"We cannot predict whether or the extent to which the ongoing investigation will result in any legal action against any individual or entity," the company said in a filing with the Securities and Exchange Commission (SEC). "[B]ut on the basis of the results of the internal investigation, the cooperation with the [U.S. Attorney's Office], and discussions and communications between our outside counsel and the [U.S. Attorney's Office], we do not believe our company will be prosecuted for any of the matters that the [U.S. Attorney's Office] has been investigating."
Star Scientific had previously disclosed that it and its directors had received subpoenas in January and February from the U.S. Attorney's Office for the Eastern District of Virginia, as part of an investigation focused on securities transactions. The company, whose stock is traded on the NASDAQ Global Market, currently produces dietary supplements and cosmetic products that include a compound, anatabine, found in tobacco and other plants.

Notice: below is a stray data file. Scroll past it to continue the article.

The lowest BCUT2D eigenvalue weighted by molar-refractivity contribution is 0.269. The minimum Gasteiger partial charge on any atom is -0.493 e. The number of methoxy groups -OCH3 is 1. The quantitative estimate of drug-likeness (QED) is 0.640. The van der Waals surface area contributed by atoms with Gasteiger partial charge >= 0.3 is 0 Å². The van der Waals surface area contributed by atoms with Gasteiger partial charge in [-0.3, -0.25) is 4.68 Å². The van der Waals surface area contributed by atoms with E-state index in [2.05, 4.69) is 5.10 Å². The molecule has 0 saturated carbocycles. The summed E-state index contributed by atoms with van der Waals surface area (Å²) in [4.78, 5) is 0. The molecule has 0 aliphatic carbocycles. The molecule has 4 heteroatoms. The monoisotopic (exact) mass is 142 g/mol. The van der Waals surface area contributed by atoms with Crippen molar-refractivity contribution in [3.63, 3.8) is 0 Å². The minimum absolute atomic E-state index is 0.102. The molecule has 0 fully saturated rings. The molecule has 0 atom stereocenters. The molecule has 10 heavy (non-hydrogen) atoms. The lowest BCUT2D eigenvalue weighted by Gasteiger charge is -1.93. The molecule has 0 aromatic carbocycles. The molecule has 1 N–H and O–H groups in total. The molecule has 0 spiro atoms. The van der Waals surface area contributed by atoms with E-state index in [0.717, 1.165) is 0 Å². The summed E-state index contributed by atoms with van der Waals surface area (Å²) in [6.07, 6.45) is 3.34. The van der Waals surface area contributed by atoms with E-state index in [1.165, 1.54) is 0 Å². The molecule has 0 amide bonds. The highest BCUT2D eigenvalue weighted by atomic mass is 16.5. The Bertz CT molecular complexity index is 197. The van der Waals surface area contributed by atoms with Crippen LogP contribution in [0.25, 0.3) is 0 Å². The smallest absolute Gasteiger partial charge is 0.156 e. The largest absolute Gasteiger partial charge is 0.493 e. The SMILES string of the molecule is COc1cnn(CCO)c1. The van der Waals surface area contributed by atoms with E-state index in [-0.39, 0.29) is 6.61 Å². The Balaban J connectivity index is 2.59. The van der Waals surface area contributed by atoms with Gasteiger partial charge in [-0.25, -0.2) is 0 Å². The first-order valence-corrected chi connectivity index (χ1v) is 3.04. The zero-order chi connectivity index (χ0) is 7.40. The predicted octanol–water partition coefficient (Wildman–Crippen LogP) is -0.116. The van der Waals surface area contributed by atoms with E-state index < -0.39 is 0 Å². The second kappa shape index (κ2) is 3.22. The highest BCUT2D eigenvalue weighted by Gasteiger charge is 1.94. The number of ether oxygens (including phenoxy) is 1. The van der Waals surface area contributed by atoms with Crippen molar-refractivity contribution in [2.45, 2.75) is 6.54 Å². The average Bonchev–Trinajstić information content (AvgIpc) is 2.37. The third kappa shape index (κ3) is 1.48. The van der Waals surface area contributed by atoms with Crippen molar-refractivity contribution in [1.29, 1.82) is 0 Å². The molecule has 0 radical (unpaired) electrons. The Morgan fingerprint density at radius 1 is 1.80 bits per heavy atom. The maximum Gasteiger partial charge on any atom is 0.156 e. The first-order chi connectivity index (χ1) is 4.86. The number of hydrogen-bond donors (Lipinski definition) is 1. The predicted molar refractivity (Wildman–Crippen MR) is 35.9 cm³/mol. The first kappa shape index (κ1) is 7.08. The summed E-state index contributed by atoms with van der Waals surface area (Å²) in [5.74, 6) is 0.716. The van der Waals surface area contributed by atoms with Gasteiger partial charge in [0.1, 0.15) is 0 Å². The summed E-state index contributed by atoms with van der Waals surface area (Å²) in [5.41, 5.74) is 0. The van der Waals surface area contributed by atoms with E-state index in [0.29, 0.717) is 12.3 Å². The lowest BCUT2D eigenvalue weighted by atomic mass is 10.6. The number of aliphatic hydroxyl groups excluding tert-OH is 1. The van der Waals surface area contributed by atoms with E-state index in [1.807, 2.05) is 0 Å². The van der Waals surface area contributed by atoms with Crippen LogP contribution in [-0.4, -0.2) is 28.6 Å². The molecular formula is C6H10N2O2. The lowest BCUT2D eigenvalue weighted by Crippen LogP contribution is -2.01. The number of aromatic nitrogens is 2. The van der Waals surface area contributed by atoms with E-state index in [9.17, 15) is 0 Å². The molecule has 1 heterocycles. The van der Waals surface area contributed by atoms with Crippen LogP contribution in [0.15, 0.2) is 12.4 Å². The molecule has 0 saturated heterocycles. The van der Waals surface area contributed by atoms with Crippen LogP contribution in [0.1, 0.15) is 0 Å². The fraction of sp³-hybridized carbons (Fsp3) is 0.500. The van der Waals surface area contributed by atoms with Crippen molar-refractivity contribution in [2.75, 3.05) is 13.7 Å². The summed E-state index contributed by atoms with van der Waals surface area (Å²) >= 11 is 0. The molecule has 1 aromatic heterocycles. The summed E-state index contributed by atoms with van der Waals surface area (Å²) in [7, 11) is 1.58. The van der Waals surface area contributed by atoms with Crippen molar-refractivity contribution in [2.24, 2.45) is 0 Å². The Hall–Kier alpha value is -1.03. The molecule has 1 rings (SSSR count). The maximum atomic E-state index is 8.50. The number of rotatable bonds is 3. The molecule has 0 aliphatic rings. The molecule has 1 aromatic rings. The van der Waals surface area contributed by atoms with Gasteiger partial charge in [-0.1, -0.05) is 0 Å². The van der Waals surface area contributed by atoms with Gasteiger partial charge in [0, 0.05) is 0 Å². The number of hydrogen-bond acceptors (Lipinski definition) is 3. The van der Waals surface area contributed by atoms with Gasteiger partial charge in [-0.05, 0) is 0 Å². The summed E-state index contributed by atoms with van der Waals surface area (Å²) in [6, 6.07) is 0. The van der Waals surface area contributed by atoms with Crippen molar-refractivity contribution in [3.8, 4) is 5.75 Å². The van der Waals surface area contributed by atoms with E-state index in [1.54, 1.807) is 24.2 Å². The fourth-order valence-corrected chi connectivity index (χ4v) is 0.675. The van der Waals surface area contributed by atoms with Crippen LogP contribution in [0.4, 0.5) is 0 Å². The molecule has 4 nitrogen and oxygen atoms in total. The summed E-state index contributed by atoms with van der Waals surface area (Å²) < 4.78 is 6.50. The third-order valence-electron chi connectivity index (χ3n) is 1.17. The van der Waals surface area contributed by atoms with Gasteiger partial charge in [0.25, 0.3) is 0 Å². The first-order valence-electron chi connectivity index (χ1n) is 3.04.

In what may be a separate probe, federal officials have also been investigating the relationship between Star Scientific's CEO, Jonnie Williams, and McDonnell. Last month, McDonnell repaid $124,115.17 in loans Williams provided to him and his family in recent years. The governor also announced his intention to returns tens of thousands of dollars worth of gifts received from Williams.
In its SEC filing on Friday, Star Scientific disclosed that, despite net sales of $2.5 million for the three months ending June 30, it had suffered a net loss of $8.7 million in the second quarter of 2013. The company has operated at a loss for 10 years.